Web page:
The Nation: What Next for US. Women

Houston produces new alliances and a drive for grass-roots power

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About 20% of the convention delegates, mostly from the South and the West, were "profamily" conservatives who opposed some of the more controversial proposals. There were three "hot button" resolutions—those covering the ERA, abortion and lesbian rights—on which the delegates were sharply divided. With other resolutions, even the conservatives were more inclined to agree. On few issues was that unity more convincingly displayed than the minority rights resolution that was drafted by conference organizers but later rewritten and toughened by the one-third of delegates who were black, Hispanic, Indian or Oriental. The revised version was carried with virtual unanimity by delegates who had split bitterly on other issues. Exulted Liz Carpenter, leader of ERAmerica, the group spearheading the amendment ratification drive: "We can no longer be accused of being a middle-class white women's cause." New Yorker Letty Cottin Pogrebin recalled seeing a black delegate wearing an orange armband in support of lesbian rights, a button favoring abortion and a pro-ERA button. Originally, the delegate had worn only one insignia, that backing the ERA. Said Pogrebin: "She was the best example of the progress of those three days in Houston."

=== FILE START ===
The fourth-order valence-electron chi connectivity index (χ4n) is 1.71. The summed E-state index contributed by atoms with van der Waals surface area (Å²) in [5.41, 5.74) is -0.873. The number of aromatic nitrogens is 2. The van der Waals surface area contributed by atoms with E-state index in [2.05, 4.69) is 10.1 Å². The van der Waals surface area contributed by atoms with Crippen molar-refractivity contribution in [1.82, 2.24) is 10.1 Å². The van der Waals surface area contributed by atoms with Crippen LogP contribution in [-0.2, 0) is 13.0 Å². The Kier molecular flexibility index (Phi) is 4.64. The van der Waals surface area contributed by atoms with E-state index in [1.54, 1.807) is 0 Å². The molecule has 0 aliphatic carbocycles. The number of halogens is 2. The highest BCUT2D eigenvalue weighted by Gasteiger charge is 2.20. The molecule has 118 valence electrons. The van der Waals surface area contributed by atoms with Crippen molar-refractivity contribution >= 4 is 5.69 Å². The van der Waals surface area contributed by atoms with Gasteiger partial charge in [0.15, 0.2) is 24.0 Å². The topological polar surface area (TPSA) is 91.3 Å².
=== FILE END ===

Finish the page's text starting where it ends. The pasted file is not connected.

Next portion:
Now the women's movement faces the much more complex, challenging and drawn-out task of turning at least some of its propositions into reality. Said Bella Abzug, presiding officer of the conference: "We are in the second stage, of action and political power." As delegates streamed home from the conference, they seemed to reinforce Abzug's message. Confirmed in their confidence, women vowed to place their interests on the political stage as never before. So, of course, did their more conservative opponents, who also returned home determined to speak out further.

For the feminists, California Delegate Liz Snyder declared: "We've arrived at the place where we have the right to expect and demand much more expertise, more honesty and more follow-through on women's issues from our legislators." Said Janet Gray Hayes, mayor of San Jose, Calif: "The days of licking stamps and stuffing envelopes are over."

One reason for the confidence is that many new leaders, previously well known only locally, emerged at Houston. Among those who rose to the occasion were California Assemblywoman Maxine Waters, 39, a black delegate from Los Angeles who led the minority women on their common resolution, and New York City Council President-elect Carol Bellamy, 35, and Seattle Lawyer Judith Lonnquist, 39, both of whom acted as floor leaders during the conference. Another was Ann Saunier, 31, human resources director of the papermaking Mead Corp. in Dayton, who won applause from all sides for her cool, impartial chairing of the conference's fourth session. In her private life, Saunier, who began using Robert's Rules of Order when she was in sixth grade, also offers a new image of the modern woman: when she agreed to move from Columbus to Dayton for the Mead job, her husband Fred decided to transfer as well.

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